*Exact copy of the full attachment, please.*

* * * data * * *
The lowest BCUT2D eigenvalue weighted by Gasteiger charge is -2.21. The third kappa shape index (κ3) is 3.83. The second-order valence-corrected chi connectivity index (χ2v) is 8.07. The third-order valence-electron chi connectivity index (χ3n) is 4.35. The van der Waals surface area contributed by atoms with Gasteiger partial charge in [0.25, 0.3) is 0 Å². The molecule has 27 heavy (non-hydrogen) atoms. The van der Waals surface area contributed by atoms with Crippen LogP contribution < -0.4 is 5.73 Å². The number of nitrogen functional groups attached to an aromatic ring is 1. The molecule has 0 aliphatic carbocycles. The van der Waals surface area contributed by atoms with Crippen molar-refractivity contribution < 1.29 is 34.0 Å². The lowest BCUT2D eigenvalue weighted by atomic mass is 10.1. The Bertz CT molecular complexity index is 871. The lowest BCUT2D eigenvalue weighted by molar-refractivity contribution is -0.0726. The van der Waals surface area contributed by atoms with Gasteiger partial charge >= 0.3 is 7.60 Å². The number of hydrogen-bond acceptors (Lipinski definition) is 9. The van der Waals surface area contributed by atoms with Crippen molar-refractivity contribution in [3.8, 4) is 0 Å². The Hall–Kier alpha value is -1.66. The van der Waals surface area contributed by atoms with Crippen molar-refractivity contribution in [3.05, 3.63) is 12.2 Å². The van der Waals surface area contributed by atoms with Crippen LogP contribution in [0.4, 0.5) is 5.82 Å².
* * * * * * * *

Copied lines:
The lowest BCUT2D eigenvalue weighted by Gasteiger charge is -2.21. The third kappa shape index (κ3) is 3.83. The second-order valence-corrected chi connectivity index (χ2v) is 8.07. The third-order valence-electron chi connectivity index (χ3n) is 4.35. The van der Waals surface area contributed by atoms with Gasteiger partial charge in [0.25, 0.3) is 0 Å². The molecule has 27 heavy (non-hydrogen) atoms. The van der Waals surface area contributed by atoms with Crippen LogP contribution < -0.4 is 5.73 Å². The number of nitrogen functional groups attached to an aromatic ring is 1. The molecule has 0 aliphatic carbocycles. The van der Waals surface area contributed by atoms with Crippen molar-refractivity contribution < 1.29 is 34.0 Å². The lowest BCUT2D eigenvalue weighted by atomic mass is 10.1. The Bertz CT molecular complexity index is 871. The lowest BCUT2D eigenvalue weighted by molar-refractivity contribution is -0.0726. The van der Waals surface area contributed by atoms with Gasteiger partial charge >= 0.3 is 7.60 Å². The number of hydrogen-bond acceptors (Lipinski definition) is 9. The van der Waals surface area contributed by atoms with Crippen molar-refractivity contribution in [3.8, 4) is 0 Å². The Hall–Kier alpha value is -1.66. The van der Waals surface area contributed by atoms with Crippen molar-refractivity contribution in [3.05, 3.63) is 12.2 Å². The van der Waals surface area contributed by atoms with Crippen LogP contribution in [0.4, 0.5) is 5.82 Å².